Figure 2

This theory stems from the fact that water, itself a polar molecule, has been considered to be a grinding aid, but deemed less efficient due to its low screening effect. However, this theory does not fully explain the fact that an additive is effective even at very low dosages (< 500 ppm) considered insufficient for a complete covering of the cement particle surface which would be necessary for the free charges screening theory to be the only explanation. Since no exhaustive evidence has been found that this is the unique mechanism, research in this field is still going on, making use of the most sophisticated and modern technologies, trying to find an appropriate answer to this problem. Various research groups have followed distinct approaches, such as analysis of the sample additive extracted from cement after grinding, morphological analysis of the cement paste after addition, evaluation of the relationship between additive effects on mechanical strengths and cement mineralogical composition. Since 2000 MAPEI R&D laboratories have also concentrated their efforts on this subject, with the objective of formulating high performance cement additives, which can satisfy client expectations. Our approach has been as much multidisciplinary as possible with the aim of look at all aspects of this complex subject. To do this, we have used some of the most updated analytical techniques such as:

Figure 3

a (0 mins)

b (5 mins)

c (60 mins)

d (420 mins)

TECHNICAL BACKGROUND OF MAPEI GRINDING AIDS

13

Since the first gel forms within a few seconds and covers completely the cement grain, it actually represents the grain surface. Then water and any substances added to the cement, working as an admixture, must interact with this gel. This means that during the milling process of the cement, which is usually carried out in presence of water and grinding aids, conditions exist for the electrostatic charges dispersion discussed before, but most of all for a preliminary hydration of the clinker. Once the clinker powder produced is then mixed with water, we observe the formation of a gel, whose structure is drastically different when grinding aids, such as MA.G.A. / C, are used during the milling process (Figure 4).
Figure 4

Clinker hydration (10 mins)

Clinker hydration (10 minutes) ground with MA.G.A./C

These preliminary investigations suggest that the cement maintains a memory of the kind of manufacturing process. 3. BENEFITS OF GRINDING AIDS Grinding aids (GA) are principally employed for mill output increase at the same specific surface (specific energy saving). The main benefits of GA are the following: Increase in output at the same fineness. Output increase reduces specific energy costs. The increase in production could be used to cover market demand (increased sales), to reduce production costs (grinding during lower energy cost periods) and to reduce maintenance costs. Fineness increase at equal output, or both effects. In some cases very high fineness may only be obtained by using GA. Fineness increase at equivalent specific consumption allows improvement of the final product performances (e.g. cement strengths). Improved granulometric particle distribution curve at equal fineness. In case of two cements grinded at the same Blaine specific surface, the one grinded with GA has higher mechanical strengths thanks to a more compact granulometric particle distribution curve obtained through the elimination of the finest and coarse particles.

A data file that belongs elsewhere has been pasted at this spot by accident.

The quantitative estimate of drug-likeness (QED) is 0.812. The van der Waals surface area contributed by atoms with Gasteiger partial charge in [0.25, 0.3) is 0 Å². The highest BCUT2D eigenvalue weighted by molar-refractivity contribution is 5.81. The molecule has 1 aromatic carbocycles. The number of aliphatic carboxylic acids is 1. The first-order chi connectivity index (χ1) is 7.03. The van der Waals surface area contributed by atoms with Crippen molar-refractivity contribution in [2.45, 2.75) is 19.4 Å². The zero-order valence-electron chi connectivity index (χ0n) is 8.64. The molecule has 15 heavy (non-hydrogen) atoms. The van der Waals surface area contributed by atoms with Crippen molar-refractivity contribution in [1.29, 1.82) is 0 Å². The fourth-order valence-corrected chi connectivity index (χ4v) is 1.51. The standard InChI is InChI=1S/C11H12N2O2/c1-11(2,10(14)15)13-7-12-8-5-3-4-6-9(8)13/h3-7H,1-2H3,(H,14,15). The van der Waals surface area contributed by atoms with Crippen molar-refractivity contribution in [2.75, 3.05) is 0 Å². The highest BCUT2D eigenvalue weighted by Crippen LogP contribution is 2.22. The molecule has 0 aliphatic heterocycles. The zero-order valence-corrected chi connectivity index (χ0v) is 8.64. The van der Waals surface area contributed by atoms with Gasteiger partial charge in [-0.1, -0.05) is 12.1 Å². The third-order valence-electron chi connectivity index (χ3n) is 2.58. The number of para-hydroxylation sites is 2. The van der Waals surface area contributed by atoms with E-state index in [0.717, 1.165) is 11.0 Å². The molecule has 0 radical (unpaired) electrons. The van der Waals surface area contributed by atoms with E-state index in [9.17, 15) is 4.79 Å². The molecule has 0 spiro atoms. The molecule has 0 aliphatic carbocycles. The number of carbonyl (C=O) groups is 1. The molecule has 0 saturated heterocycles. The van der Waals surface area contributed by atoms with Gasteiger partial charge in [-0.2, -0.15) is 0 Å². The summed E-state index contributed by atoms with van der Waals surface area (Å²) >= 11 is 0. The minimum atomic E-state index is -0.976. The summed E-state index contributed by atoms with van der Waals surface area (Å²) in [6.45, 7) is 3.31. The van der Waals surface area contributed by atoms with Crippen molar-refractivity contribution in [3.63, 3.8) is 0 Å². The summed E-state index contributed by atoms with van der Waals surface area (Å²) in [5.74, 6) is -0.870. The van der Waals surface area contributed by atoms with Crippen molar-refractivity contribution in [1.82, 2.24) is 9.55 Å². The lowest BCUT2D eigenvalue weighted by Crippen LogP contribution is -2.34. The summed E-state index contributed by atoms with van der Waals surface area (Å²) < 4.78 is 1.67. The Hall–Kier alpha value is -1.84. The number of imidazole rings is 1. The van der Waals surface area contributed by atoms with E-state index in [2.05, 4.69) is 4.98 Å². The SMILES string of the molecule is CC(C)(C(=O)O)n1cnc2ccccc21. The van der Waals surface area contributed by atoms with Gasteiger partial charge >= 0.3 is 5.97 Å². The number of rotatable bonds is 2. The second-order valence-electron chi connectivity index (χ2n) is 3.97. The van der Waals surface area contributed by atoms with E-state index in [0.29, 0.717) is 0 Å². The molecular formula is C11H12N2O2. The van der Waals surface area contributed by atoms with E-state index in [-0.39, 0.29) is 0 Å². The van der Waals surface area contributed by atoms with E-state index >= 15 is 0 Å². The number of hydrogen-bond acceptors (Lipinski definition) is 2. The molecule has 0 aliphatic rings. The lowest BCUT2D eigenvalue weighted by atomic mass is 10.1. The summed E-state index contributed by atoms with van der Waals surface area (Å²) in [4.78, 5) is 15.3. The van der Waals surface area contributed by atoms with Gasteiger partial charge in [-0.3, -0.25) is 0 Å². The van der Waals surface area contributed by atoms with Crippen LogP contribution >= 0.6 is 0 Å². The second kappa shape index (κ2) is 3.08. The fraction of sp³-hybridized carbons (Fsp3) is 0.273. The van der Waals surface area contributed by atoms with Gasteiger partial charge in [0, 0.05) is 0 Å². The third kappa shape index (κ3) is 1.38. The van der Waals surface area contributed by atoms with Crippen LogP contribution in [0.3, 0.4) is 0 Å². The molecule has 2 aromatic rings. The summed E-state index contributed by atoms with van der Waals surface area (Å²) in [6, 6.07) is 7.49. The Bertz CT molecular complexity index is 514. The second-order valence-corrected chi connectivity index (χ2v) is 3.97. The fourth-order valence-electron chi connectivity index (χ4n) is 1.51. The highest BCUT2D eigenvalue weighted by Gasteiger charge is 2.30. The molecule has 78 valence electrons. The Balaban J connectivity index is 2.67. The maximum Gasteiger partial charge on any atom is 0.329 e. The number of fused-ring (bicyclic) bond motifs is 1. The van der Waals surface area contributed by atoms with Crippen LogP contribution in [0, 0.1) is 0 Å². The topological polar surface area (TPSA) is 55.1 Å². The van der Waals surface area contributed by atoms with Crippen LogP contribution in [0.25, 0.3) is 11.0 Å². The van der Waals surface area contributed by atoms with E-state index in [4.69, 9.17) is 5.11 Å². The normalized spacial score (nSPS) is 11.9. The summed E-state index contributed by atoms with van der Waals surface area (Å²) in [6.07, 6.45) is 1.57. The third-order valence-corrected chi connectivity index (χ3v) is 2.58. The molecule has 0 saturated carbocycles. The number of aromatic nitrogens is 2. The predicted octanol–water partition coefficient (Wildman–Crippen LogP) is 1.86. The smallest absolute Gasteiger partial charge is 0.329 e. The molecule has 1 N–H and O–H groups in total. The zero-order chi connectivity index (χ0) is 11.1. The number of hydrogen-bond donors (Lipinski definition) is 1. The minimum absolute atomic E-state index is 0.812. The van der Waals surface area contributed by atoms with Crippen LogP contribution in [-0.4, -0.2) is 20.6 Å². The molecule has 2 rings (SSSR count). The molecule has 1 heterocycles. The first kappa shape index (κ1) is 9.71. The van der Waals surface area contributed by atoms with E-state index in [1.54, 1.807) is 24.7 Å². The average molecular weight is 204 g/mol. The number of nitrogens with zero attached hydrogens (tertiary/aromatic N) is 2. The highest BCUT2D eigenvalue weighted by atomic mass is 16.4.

Lower grinding media consumption. Higher separator efficiency. When agglomeration occurs a particle agglomerate would be seen as a coarse particle and swept out by the separator. With the addition of MA.G.A./C the particles are separated and passed as fine particles suitable for the final product. Improved flow characteristic of the cement during transport, silo storage and during loading/unloading operations. Reduction of silo clogging, that usually results in reduced silos volume and extraordinary repairs costs. 4. QUALITY IMPROVERS/PERFORMANCE ENHANCERS Even if the pure grinding aids could be considered as grinding products which somehow improve the quality of the finished material (ex. calcium carbonate with better granulometry and/or with better flow) it is necessary to distinguish them from the pure quality improvers, that are tailor-made formulations, and for which it is advisable to consult with the Cement Additives Division technicians. 4.1 Cement additives Cement performances are principally characterized by mechanical strengths, water demand and setting times. MAPEI has formulated additives focused on improving each single characteristic, while at the same time maintaining a strong grinding effect. Mechanical strengths. The UNI ENV 197-1 sets out the mechanical strengths required for each cement class. The reasons why mechanical strengths (at early and ultimate ages) could be improved are the following: - technical (insufficient strengths) - commercial (competition on the market) - economical (decrease in clinker additions, changing the cement composition etc.) Water demand. For certain types of cement (usually pozzolanic and fly-ashes cements) it is important to control the flow values and modify them on end-users requests. There are specific additives especially formulated to solve this problem, and that do not interfere with concrete admixtures. Initial/final setting time. Special additives work on initial and final setting time, offering a cement adapted to local temperature or to the season. Usually the capacity of the additive to modify the setting times is an additional option, and its principal aim is as a grinding aid or strengths improvement. 4.2 Air entrainers for hydraulic masonry cements Artificial hydraulic masonry cement is obtained with the addition of 15-40% of clinker, and is characterized by good mechanical strengths, but lower workability than the natural one. The MA.P.E./A give to artificial hydraulic masonry cements characteristics similar to the natural ones (workability and durability). They also improve entrapped air and water retention. Air is entrained in micro-bubbles, homogeneously distributed, that improve cement workability, yield per surface unit and resistance to freeze-thaw cycles. Water retention improves adhesiveness by avoiding cracking.